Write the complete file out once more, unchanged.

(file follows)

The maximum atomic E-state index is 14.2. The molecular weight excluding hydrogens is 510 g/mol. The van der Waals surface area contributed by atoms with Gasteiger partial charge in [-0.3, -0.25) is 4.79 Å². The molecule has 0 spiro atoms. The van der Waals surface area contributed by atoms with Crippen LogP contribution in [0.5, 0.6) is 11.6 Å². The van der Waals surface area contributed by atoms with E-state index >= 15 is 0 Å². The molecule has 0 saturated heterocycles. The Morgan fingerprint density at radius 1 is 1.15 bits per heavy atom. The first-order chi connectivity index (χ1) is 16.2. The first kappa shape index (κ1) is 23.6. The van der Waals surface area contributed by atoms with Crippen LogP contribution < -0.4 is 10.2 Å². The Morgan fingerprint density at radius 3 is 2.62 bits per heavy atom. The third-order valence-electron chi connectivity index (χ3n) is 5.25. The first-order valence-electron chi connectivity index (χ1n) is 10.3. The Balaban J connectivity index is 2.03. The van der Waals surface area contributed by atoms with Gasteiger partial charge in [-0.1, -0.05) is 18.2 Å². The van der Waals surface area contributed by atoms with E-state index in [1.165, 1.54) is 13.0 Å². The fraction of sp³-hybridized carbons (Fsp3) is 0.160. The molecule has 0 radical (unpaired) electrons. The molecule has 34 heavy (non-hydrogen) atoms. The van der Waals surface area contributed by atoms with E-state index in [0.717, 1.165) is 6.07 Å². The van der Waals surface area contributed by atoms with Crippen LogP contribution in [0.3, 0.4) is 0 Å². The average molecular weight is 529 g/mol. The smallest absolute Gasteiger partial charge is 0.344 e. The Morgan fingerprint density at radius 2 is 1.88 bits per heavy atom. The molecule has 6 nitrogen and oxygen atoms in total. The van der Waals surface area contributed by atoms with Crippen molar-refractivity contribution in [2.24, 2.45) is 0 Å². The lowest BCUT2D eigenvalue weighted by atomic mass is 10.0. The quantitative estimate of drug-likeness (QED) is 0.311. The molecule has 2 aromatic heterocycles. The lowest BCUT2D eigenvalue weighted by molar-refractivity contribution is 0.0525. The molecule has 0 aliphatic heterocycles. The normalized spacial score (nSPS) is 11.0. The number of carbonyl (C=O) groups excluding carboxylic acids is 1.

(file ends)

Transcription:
The maximum atomic E-state index is 14.2. The molecular weight excluding hydrogens is 510 g/mol. The van der Waals surface area contributed by atoms with Gasteiger partial charge in [-0.3, -0.25) is 4.79 Å². The molecule has 0 spiro atoms. The van der Waals surface area contributed by atoms with Crippen LogP contribution in [0.5, 0.6) is 11.6 Å². The van der Waals surface area contributed by atoms with E-state index >= 15 is 0 Å². The molecule has 0 saturated heterocycles. The Morgan fingerprint density at radius 1 is 1.15 bits per heavy atom. The first-order chi connectivity index (χ1) is 16.2. The first kappa shape index (κ1) is 23.6. The van der Waals surface area contributed by atoms with Crippen LogP contribution < -0.4 is 10.2 Å². The Morgan fingerprint density at radius 3 is 2.62 bits per heavy atom. The third-order valence-electron chi connectivity index (χ3n) is 5.25. The first-order valence-electron chi connectivity index (χ1n) is 10.3. The Balaban J connectivity index is 2.03. The van der Waals surface area contributed by atoms with Gasteiger partial charge in [-0.1, -0.05) is 18.2 Å². The van der Waals surface area contributed by atoms with E-state index in [1.165, 1.54) is 13.0 Å². The fraction of sp³-hybridized carbons (Fsp3) is 0.160. The molecule has 0 radical (unpaired) electrons. The molecule has 34 heavy (non-hydrogen) atoms. The van der Waals surface area contributed by atoms with E-state index in [0.717, 1.165) is 6.07 Å². The van der Waals surface area contributed by atoms with Crippen LogP contribution in [0.3, 0.4) is 0 Å². The average molecular weight is 529 g/mol. The smallest absolute Gasteiger partial charge is 0.344 e. The Morgan fingerprint density at radius 2 is 1.88 bits per heavy atom. The molecule has 6 nitrogen and oxygen atoms in total. The van der Waals surface area contributed by atoms with Crippen molar-refractivity contribution in [2.24, 2.45) is 0 Å². The lowest BCUT2D eigenvalue weighted by atomic mass is 10.0. The quantitative estimate of drug-likeness (QED) is 0.311. The molecule has 2 aromatic heterocycles. The lowest BCUT2D eigenvalue weighted by molar-refractivity contribution is 0.0525. The molecule has 0 aliphatic heterocycles. The normalized spacial score (nSPS) is 11.0. The number of carbonyl (C=O) groups excluding carboxylic acids is 1.